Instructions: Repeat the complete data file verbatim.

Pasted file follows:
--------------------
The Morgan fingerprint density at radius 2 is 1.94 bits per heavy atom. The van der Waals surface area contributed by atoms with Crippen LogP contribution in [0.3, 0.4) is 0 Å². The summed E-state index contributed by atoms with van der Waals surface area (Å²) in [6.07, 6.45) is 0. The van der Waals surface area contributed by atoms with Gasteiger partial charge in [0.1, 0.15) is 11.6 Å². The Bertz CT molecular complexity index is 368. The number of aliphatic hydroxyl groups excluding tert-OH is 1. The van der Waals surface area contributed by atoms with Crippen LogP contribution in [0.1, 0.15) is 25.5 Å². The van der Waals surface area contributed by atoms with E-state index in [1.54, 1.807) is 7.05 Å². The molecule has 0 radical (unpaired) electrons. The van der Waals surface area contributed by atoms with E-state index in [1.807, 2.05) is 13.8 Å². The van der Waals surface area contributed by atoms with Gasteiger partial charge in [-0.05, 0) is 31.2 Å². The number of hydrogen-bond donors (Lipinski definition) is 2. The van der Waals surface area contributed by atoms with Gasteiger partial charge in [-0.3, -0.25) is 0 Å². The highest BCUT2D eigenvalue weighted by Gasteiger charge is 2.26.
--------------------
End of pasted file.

The Morgan fingerprint density at radius 2 is 1.94 bits per heavy atom. The van der Waals surface area contributed by atoms with Crippen LogP contribution in [0.3, 0.4) is 0 Å². The summed E-state index contributed by atoms with van der Waals surface area (Å²) in [6.07, 6.45) is 0. The van der Waals surface area contributed by atoms with Gasteiger partial charge in [0.1, 0.15) is 11.6 Å². The Bertz CT molecular complexity index is 368. The number of aliphatic hydroxyl groups excluding tert-OH is 1. The van der Waals surface area contributed by atoms with Crippen LogP contribution in [0.1, 0.15) is 25.5 Å². The van der Waals surface area contributed by atoms with E-state index in [1.54, 1.807) is 7.05 Å². The molecule has 0 radical (unpaired) electrons. The van der Waals surface area contributed by atoms with E-state index in [1.807, 2.05) is 13.8 Å². The van der Waals surface area contributed by atoms with Gasteiger partial charge in [-0.05, 0) is 31.2 Å². The number of hydrogen-bond donors (Lipinski definition) is 2. The van der Waals surface area contributed by atoms with Gasteiger partial charge in [-0.3, -0.25) is 0 Å². The highest BCUT2D eigenvalue weighted by Gasteiger charge is 2.26.